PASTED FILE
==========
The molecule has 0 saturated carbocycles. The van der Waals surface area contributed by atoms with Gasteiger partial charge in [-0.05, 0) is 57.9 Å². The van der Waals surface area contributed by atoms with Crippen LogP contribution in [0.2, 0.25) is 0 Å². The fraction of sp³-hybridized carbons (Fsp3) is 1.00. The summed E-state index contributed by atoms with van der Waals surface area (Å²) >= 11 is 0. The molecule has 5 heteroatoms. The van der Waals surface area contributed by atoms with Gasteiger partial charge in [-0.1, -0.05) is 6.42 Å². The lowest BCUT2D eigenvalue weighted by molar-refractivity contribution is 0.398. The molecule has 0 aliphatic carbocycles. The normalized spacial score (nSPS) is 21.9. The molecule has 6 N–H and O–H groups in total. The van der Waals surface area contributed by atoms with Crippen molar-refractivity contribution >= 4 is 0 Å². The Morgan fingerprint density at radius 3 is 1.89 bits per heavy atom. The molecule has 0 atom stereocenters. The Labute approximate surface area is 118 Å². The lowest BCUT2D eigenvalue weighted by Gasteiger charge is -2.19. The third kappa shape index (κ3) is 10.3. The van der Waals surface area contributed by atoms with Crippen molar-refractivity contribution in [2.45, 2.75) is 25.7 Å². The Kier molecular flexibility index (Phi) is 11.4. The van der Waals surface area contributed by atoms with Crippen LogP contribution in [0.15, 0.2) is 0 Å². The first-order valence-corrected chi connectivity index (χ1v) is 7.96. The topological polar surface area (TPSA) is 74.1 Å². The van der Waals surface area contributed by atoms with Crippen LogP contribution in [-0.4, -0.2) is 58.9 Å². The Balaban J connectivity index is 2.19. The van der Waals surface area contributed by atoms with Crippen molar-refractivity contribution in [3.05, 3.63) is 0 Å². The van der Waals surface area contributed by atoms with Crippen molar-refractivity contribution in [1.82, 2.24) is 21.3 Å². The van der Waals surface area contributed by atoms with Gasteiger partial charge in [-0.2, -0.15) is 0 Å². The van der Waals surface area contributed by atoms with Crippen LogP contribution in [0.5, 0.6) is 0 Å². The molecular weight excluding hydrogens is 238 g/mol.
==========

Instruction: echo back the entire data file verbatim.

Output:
The molecule has 0 saturated carbocycles. The van der Waals surface area contributed by atoms with Gasteiger partial charge in [-0.05, 0) is 57.9 Å². The van der Waals surface area contributed by atoms with Crippen LogP contribution in [0.2, 0.25) is 0 Å². The fraction of sp³-hybridized carbons (Fsp3) is 1.00. The summed E-state index contributed by atoms with van der Waals surface area (Å²) >= 11 is 0. The molecule has 5 heteroatoms. The van der Waals surface area contributed by atoms with Gasteiger partial charge in [-0.1, -0.05) is 6.42 Å². The lowest BCUT2D eigenvalue weighted by molar-refractivity contribution is 0.398. The molecule has 0 aliphatic carbocycles. The normalized spacial score (nSPS) is 21.9. The molecule has 6 N–H and O–H groups in total. The van der Waals surface area contributed by atoms with Crippen molar-refractivity contribution >= 4 is 0 Å². The Morgan fingerprint density at radius 3 is 1.89 bits per heavy atom. The molecule has 0 atom stereocenters. The Labute approximate surface area is 118 Å². The lowest BCUT2D eigenvalue weighted by Gasteiger charge is -2.19. The third kappa shape index (κ3) is 10.3. The van der Waals surface area contributed by atoms with Crippen molar-refractivity contribution in [2.45, 2.75) is 25.7 Å². The Kier molecular flexibility index (Phi) is 11.4. The van der Waals surface area contributed by atoms with Crippen LogP contribution in [0.15, 0.2) is 0 Å². The first-order valence-corrected chi connectivity index (χ1v) is 7.96. The topological polar surface area (TPSA) is 74.1 Å². The van der Waals surface area contributed by atoms with Crippen LogP contribution in [-0.4, -0.2) is 58.9 Å². The Balaban J connectivity index is 2.19. The van der Waals surface area contributed by atoms with Crippen molar-refractivity contribution in [3.05, 3.63) is 0 Å². The van der Waals surface area contributed by atoms with Crippen molar-refractivity contribution in [1.82, 2.24) is 21.3 Å². The van der Waals surface area contributed by atoms with Gasteiger partial charge in [-0.2, -0.15) is 0 Å². The van der Waals surface area contributed by atoms with Crippen LogP contribution in [0.5, 0.6) is 0 Å². The molecular weight excluding hydrogens is 238 g/mol.